Neighborhood activist A.J. Thomson, who is a fierce proponent of preserving the church building, became increasingly agitated over the course of the evening in defense of the project. He even verbally sparred with several other community members. By the end of the evening, his blue shirt completely soaked with sweat from the sweltering basement, Thomson still stood outside Holy Name arguing with other neighborhood residents.
“I’ve never met you sir, you called me a liar to my face,” Gardner stormed at Thomson, who replied that his opponent sounded like Donald Trump. “I’m a private citizen, you’ve never met me. That’s libel. Do you want to go outside?”
“I’m forty, how old are you,” Thomson lashed back.
Later he got into an exchange with Lois Skalamera, accusing her of drinking after she confronted him about the use of funds raised to save the building in the past. The conversation quickly devolved as Skalamera flung the accusation back at him, saying she wasn’t the one yelling and sweating profusely. After that Thomson spoke out less, although he still paced around the cavernous meeting hall and defended the apartment plan to community members one-on-one.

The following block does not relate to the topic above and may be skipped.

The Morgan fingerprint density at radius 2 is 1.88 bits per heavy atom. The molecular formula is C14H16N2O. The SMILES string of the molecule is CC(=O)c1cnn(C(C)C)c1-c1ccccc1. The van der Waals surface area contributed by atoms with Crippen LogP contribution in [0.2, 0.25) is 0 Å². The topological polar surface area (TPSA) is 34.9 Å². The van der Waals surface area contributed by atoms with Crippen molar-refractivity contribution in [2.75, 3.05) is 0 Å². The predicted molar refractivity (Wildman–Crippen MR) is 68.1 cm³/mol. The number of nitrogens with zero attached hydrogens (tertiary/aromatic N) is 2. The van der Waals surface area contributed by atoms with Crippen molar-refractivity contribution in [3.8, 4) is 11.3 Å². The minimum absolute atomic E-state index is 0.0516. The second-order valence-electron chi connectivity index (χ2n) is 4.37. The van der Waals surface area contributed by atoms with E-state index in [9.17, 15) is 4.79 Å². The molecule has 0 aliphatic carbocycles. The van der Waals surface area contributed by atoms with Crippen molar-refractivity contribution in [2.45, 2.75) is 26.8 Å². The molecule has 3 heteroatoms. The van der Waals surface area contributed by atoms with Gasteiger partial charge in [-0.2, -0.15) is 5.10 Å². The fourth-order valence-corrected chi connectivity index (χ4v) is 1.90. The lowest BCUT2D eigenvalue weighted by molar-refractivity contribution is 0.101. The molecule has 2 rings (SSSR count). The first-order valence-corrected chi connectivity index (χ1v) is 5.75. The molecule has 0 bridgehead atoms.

At the end of the night, before leaving to let the community vote, Voloshin answered some of the more conspiratorial questions with a testament of his loyalty to the St. Laurentius cause.
“I have no interest in taking on this project except to save the church, it’s the only reason I’m up here,” said Voloshin. “I’ve been grilled for about an hour now and you know what, I’m fine with that because this is a beautiful building and it’d be a damn shame to lose it.”
As the end of the night, groups of people discussed the apartment plan outside Holy Name Church, the church the Archdiocese merged St. Laurentius into upon its closure, and in small clusters of four or five on the street corners around the two churches.
Sitting on her porch of her row house, which is about half a block to the west of St. Laurentius, Skalamera wearily reflected on the meeting.
“I don’t care that it’s been deconsecrated, there’s a church on it so it’s sacred ground,” she said. “It’s not just a place of worship, it’s not just a building. It’s where we come together to celebrate, where we come together for Christmas. We need this place.”